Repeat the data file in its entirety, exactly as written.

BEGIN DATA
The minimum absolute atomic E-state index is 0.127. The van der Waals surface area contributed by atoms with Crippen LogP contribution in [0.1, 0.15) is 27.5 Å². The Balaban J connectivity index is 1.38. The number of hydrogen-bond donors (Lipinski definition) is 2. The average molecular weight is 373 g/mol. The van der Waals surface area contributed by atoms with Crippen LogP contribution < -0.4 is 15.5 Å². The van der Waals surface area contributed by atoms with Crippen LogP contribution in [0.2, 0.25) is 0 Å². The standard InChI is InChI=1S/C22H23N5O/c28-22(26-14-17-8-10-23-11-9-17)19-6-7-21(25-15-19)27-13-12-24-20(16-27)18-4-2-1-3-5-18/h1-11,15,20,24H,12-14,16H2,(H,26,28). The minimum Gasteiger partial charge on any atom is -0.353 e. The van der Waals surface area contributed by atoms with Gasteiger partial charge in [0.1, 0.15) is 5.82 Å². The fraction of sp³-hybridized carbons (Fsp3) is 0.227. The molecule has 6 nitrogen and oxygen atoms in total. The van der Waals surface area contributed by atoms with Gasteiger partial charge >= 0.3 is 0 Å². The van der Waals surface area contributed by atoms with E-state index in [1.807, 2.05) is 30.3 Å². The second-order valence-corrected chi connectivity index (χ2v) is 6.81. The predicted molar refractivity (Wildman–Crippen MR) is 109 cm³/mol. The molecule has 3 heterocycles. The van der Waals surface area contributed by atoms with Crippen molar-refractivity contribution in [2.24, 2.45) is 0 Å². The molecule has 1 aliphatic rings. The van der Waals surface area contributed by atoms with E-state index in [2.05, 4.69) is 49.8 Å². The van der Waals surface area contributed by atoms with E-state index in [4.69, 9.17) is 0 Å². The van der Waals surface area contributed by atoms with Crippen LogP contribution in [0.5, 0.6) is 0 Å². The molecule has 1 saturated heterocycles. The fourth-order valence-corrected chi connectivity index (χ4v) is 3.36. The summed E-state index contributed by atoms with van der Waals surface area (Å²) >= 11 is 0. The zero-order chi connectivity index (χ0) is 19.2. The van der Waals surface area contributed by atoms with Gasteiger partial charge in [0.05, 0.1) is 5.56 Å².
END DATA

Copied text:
The minimum absolute atomic E-state index is 0.127. The van der Waals surface area contributed by atoms with Crippen LogP contribution in [0.1, 0.15) is 27.5 Å². The Balaban J connectivity index is 1.38. The number of hydrogen-bond donors (Lipinski definition) is 2. The average molecular weight is 373 g/mol. The van der Waals surface area contributed by atoms with Crippen LogP contribution < -0.4 is 15.5 Å². The van der Waals surface area contributed by atoms with Crippen LogP contribution in [0.2, 0.25) is 0 Å². The standard InChI is InChI=1S/C22H23N5O/c28-22(26-14-17-8-10-23-11-9-17)19-6-7-21(25-15-19)27-13-12-24-20(16-27)18-4-2-1-3-5-18/h1-11,15,20,24H,12-14,16H2,(H,26,28). The minimum Gasteiger partial charge on any atom is -0.353 e. The van der Waals surface area contributed by atoms with Gasteiger partial charge in [0.1, 0.15) is 5.82 Å². The fraction of sp³-hybridized carbons (Fsp3) is 0.227. The molecule has 6 nitrogen and oxygen atoms in total. The van der Waals surface area contributed by atoms with Gasteiger partial charge >= 0.3 is 0 Å². The van der Waals surface area contributed by atoms with E-state index in [1.807, 2.05) is 30.3 Å². The second-order valence-corrected chi connectivity index (χ2v) is 6.81. The predicted molar refractivity (Wildman–Crippen MR) is 109 cm³/mol. The molecule has 3 heterocycles. The van der Waals surface area contributed by atoms with Crippen molar-refractivity contribution in [2.24, 2.45) is 0 Å². The molecule has 1 aliphatic rings. The van der Waals surface area contributed by atoms with E-state index in [2.05, 4.69) is 49.8 Å². The van der Waals surface area contributed by atoms with E-state index in [4.69, 9.17) is 0 Å². The van der Waals surface area contributed by atoms with Crippen LogP contribution in [0.5, 0.6) is 0 Å². The molecule has 1 saturated heterocycles. The fourth-order valence-corrected chi connectivity index (χ4v) is 3.36. The summed E-state index contributed by atoms with van der Waals surface area (Å²) >= 11 is 0. The zero-order chi connectivity index (χ0) is 19.2. The van der Waals surface area contributed by atoms with Gasteiger partial charge in [0.05, 0.1) is 5.56 Å².